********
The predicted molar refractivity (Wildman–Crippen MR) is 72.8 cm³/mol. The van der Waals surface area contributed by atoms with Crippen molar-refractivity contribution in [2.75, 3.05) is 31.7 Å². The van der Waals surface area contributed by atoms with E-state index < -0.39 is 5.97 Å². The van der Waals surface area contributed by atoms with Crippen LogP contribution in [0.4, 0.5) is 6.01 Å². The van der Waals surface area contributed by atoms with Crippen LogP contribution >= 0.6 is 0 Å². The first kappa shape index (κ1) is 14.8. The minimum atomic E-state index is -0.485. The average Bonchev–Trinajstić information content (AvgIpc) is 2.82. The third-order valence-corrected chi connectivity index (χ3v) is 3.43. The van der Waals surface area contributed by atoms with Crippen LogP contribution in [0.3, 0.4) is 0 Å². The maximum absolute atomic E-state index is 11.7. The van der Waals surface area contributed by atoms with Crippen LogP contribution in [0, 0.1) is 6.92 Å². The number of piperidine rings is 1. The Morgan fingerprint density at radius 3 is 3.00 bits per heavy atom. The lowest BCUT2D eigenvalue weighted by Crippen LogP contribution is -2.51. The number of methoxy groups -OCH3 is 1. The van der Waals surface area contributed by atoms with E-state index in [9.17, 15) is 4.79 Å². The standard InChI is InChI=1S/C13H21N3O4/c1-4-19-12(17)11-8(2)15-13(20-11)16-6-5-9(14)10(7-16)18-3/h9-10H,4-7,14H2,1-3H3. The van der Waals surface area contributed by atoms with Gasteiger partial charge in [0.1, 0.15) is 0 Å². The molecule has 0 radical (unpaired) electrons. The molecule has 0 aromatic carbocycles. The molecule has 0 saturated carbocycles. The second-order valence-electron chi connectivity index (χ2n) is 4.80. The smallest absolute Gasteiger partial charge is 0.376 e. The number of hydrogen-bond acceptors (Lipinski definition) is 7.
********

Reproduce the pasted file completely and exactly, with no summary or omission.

The predicted molar refractivity (Wildman–Crippen MR) is 72.8 cm³/mol. The van der Waals surface area contributed by atoms with Crippen molar-refractivity contribution in [2.75, 3.05) is 31.7 Å². The van der Waals surface area contributed by atoms with E-state index < -0.39 is 5.97 Å². The van der Waals surface area contributed by atoms with Crippen LogP contribution in [0.4, 0.5) is 6.01 Å². The van der Waals surface area contributed by atoms with Crippen LogP contribution >= 0.6 is 0 Å². The first kappa shape index (κ1) is 14.8. The minimum atomic E-state index is -0.485. The average Bonchev–Trinajstić information content (AvgIpc) is 2.82. The third-order valence-corrected chi connectivity index (χ3v) is 3.43. The van der Waals surface area contributed by atoms with Crippen LogP contribution in [0.3, 0.4) is 0 Å². The maximum absolute atomic E-state index is 11.7. The van der Waals surface area contributed by atoms with Crippen LogP contribution in [0, 0.1) is 6.92 Å². The number of piperidine rings is 1. The Morgan fingerprint density at radius 3 is 3.00 bits per heavy atom. The lowest BCUT2D eigenvalue weighted by Crippen LogP contribution is -2.51. The number of methoxy groups -OCH3 is 1. The van der Waals surface area contributed by atoms with E-state index in [9.17, 15) is 4.79 Å². The standard InChI is InChI=1S/C13H21N3O4/c1-4-19-12(17)11-8(2)15-13(20-11)16-6-5-9(14)10(7-16)18-3/h9-10H,4-7,14H2,1-3H3. The van der Waals surface area contributed by atoms with Gasteiger partial charge in [0.1, 0.15) is 0 Å². The molecule has 0 radical (unpaired) electrons. The molecule has 0 aromatic carbocycles. The molecule has 0 saturated carbocycles. The second-order valence-electron chi connectivity index (χ2n) is 4.80. The smallest absolute Gasteiger partial charge is 0.376 e. The number of hydrogen-bond acceptors (Lipinski definition) is 7.